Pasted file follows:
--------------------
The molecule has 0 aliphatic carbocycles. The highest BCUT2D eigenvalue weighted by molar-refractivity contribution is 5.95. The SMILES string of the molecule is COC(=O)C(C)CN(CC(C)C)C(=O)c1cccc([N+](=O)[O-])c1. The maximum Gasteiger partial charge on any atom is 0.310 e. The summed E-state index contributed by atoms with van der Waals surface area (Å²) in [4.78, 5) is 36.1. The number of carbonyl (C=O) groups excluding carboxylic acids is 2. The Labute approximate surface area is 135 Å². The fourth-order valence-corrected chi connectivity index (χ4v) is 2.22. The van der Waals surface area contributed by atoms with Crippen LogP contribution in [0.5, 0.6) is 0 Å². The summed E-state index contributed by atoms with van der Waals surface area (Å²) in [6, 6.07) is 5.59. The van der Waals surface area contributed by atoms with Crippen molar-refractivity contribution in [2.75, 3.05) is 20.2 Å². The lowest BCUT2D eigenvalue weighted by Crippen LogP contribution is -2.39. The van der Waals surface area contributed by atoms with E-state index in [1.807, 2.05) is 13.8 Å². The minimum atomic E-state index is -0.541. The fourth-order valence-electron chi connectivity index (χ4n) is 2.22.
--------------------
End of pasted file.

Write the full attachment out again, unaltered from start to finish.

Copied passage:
The molecule has 0 aliphatic carbocycles. The highest BCUT2D eigenvalue weighted by molar-refractivity contribution is 5.95. The SMILES string of the molecule is COC(=O)C(C)CN(CC(C)C)C(=O)c1cccc([N+](=O)[O-])c1. The maximum Gasteiger partial charge on any atom is 0.310 e. The summed E-state index contributed by atoms with van der Waals surface area (Å²) in [4.78, 5) is 36.1. The number of carbonyl (C=O) groups excluding carboxylic acids is 2. The Labute approximate surface area is 135 Å². The fourth-order valence-corrected chi connectivity index (χ4v) is 2.22. The van der Waals surface area contributed by atoms with Crippen LogP contribution in [0.5, 0.6) is 0 Å². The summed E-state index contributed by atoms with van der Waals surface area (Å²) in [6, 6.07) is 5.59. The van der Waals surface area contributed by atoms with Crippen molar-refractivity contribution in [2.75, 3.05) is 20.2 Å². The lowest BCUT2D eigenvalue weighted by Crippen LogP contribution is -2.39. The van der Waals surface area contributed by atoms with E-state index in [1.807, 2.05) is 13.8 Å². The minimum atomic E-state index is -0.541. The fourth-order valence-electron chi connectivity index (χ4n) is 2.22.